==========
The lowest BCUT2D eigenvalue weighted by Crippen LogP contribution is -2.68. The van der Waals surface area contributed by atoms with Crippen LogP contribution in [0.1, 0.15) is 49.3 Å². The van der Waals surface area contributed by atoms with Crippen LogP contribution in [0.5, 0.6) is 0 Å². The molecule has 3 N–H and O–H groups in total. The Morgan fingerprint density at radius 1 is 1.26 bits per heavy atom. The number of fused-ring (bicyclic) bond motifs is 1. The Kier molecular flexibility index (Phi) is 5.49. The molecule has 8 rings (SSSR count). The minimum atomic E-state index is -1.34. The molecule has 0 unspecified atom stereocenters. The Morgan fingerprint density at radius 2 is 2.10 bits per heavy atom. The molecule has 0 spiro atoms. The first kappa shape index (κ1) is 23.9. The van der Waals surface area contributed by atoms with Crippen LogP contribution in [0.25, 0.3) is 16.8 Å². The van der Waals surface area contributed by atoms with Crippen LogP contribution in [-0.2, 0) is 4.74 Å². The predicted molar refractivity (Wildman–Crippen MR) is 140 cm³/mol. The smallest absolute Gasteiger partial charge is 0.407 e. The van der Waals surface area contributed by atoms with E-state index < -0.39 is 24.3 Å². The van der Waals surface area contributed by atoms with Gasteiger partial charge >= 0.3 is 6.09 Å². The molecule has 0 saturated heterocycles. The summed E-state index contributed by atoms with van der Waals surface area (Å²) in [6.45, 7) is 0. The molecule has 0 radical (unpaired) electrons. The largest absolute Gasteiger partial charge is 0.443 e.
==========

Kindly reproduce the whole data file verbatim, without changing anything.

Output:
The lowest BCUT2D eigenvalue weighted by Crippen LogP contribution is -2.68. The van der Waals surface area contributed by atoms with Crippen LogP contribution in [0.1, 0.15) is 49.3 Å². The van der Waals surface area contributed by atoms with Crippen LogP contribution in [0.5, 0.6) is 0 Å². The molecule has 3 N–H and O–H groups in total. The Morgan fingerprint density at radius 1 is 1.26 bits per heavy atom. The number of fused-ring (bicyclic) bond motifs is 1. The Kier molecular flexibility index (Phi) is 5.49. The molecule has 8 rings (SSSR count). The minimum atomic E-state index is -1.34. The molecule has 0 unspecified atom stereocenters. The Morgan fingerprint density at radius 2 is 2.10 bits per heavy atom. The molecule has 0 spiro atoms. The first kappa shape index (κ1) is 23.9. The van der Waals surface area contributed by atoms with Crippen LogP contribution in [0.25, 0.3) is 16.8 Å². The van der Waals surface area contributed by atoms with Crippen LogP contribution in [-0.2, 0) is 4.74 Å². The predicted molar refractivity (Wildman–Crippen MR) is 140 cm³/mol. The smallest absolute Gasteiger partial charge is 0.407 e. The van der Waals surface area contributed by atoms with E-state index < -0.39 is 24.3 Å². The van der Waals surface area contributed by atoms with Gasteiger partial charge >= 0.3 is 6.09 Å². The molecule has 0 saturated heterocycles. The summed E-state index contributed by atoms with van der Waals surface area (Å²) in [6.45, 7) is 0. The molecule has 0 radical (unpaired) electrons. The largest absolute Gasteiger partial charge is 0.443 e.